Advocating and speaking out on topics and critical issues is always tough to do as a teenager. You don’t feel like you have any control. You may even feel like people overlook you. But, while this may be easy to say, no one is more powerful than a young voice. We speak a different truth, and as the future, we matter most.
Last year, I transferred from a Perspectives Charter School to the Noble Academy as a junior in high school. I didn’t expect much except to be in a learning environment that would support me until I made it to college. Unfortunately, during the time I transferred to the school, it had been facing principal changes that altered the culture of the school and the Noble Network, the organization that runs all 17 Noble schools. Knowing this, I tried my best to succeed in the learning environment even though it was not preferable.
Things were never easy. I remember constantly having conversations with teachers about the policy/rule changes, the new culture of the school, and the comfort of the learning space. The conversations were evident that there was a significant issue with the school but no one, students or teachers, ever felt they could do anything to fix the way things were.
I vividly remember my AP Language and Composition teacher, Mr. Schafft, interrupting planned lessons to have deep Harkness structured conversations to talk about blatant problems and how the student body could potentially solve them. But, as heartfelt and concerning as these conversations were, we still thought that deep down, whatever we tried to do as students, one, wouldn’t be taken seriously, and two, would never be long lasting.
These problems continued throughout the rest of the school year and into this school year.
Now, I’m a senior, and the same problems have stayed consistent, and new troubles are mounting.
During this school year, I, along with the student body and members of the school staff, struggle daily with an inefficient disciplinary structure that has negatively affected the entire landscape of our learning environment and has put many in a presumptively unsuccessful position as we prepare for college. We’ve struggled with policies being implemented to target a specific affinity group — African-Americans males — and also, which is the most detrimental to our learning, being taught by teachers who are not competent to teach.
So, Monday, Oct. 3, I, along with Ciara Haynes (12th grader), Tobias Gillespie (12th grader), Angel Ramierez (12th grader), Isai Villanueva (12th grader), and Romiyah Ratliff (11th grader) led the student body of the Noble Academy in a protest and have remained the representatives and student leaders to force change to occur within our school.
The protest was the initial step in what we expected to be a long process to enact change. This was our way of gaining everyone’s attention so that we could move toward a conversation about the logistics of the school.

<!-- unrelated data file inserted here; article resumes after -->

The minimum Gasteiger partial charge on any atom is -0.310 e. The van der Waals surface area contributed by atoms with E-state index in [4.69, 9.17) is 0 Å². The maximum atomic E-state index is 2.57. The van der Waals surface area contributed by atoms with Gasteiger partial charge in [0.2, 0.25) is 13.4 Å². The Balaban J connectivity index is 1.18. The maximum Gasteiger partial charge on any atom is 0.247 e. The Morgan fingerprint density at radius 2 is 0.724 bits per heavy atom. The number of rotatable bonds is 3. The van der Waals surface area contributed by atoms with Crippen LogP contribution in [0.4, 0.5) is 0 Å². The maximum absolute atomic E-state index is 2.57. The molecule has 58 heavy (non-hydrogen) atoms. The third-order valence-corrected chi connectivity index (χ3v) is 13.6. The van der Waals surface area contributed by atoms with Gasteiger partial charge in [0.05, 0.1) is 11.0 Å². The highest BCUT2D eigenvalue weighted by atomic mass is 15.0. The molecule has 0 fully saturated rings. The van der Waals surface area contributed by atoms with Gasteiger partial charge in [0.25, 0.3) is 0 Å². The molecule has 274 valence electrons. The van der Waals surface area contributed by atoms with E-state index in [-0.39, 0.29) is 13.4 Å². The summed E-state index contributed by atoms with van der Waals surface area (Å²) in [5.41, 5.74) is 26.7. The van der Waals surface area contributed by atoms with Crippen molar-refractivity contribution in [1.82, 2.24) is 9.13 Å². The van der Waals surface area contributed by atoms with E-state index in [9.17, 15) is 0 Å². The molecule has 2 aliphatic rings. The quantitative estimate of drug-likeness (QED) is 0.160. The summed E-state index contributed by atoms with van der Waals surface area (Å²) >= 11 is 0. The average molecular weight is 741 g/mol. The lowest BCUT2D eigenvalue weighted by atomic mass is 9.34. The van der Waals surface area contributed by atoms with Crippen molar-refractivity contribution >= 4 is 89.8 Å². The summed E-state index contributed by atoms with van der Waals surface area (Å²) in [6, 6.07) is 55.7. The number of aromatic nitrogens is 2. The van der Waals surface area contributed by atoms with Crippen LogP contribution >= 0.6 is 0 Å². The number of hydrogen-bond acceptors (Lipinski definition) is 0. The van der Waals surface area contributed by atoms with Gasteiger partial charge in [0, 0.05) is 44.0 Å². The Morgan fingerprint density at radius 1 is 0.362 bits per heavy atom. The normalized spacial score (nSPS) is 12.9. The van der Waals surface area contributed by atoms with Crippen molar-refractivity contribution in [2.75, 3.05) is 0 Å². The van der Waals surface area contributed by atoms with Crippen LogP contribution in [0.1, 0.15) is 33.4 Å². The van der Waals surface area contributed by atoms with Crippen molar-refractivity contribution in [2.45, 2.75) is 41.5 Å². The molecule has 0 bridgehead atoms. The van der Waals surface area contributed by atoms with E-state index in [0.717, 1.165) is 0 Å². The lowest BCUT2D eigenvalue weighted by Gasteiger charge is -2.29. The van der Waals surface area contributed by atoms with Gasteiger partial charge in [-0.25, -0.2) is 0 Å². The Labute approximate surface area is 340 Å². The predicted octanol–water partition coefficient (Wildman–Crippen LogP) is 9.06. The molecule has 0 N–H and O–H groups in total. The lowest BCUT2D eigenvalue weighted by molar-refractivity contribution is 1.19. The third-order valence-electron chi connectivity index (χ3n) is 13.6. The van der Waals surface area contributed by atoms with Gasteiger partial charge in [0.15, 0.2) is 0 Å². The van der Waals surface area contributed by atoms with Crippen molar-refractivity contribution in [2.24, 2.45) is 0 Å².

And it worked.
We, the student representatives, talked to some of the Noble Network board to put the happenings at Noble Academy on notice. We shared our personal experiences and the experience of other students and staff. We also had a list of demands.
Our first demand is building a strong base for student representation.
After this situation, we know as students that our voices are as strong as the teachers, the administration, and anyone that makes up the school’s community, no matter what position of power. We want to make sure all students feel comfortable, respected, and have a say. Advocating for student representation is something that all students across the country should demand.
Our second demand is transparency.
Too many times, I have gone to other teachers and staff to understand why things are the way they are, and I can’t get a satisfactory response. This has everything to do with a lack of communication between students and leadership. Throughout my life, I, as a student, have been talked at and told to follow rules simply because they are in place. But, what students really need is the reasoning for regulations so that they want to follow the rules.
At my school, this is how it’s run, the student has to follow rules, even though they don’t understand them. Rules shouldn’t contain students; they should protect them.
Our last demand was to provide teachers with more support in the classroom.
As a student with a full AP class schedule, I need to ensure I understand the material each day because I can’t afford to fall behind. The only way for this to happen is if teachers are, for one, qualified to teach, and two, can focus on teaching. We know that from the outside looking in, teaching is a strenuous job, and we want teachers to be supported as much as we, the students, need to be supported. So we demanded to have teachers be provided with designated helpers to help them while they teach.
With all of these demands and the clear reasoning we provided the school board, we got satisfactory responses and expect things to be much better at the Noble Academy. None of this would have happened had we not stood up and advocated for ourselves. Advocating for yourself as a young person is of the utmost importance. What we accomplished is a prime example of that.
I am often overlooked due to many things, whether it’s my age, race, or physical presence, and I can’t stop that. But, this experience has taught me that what I can do is speak up and ethically force people to respect and listen to what I have to say.
By Jeremiah Griffith, Senior, Noble Academy
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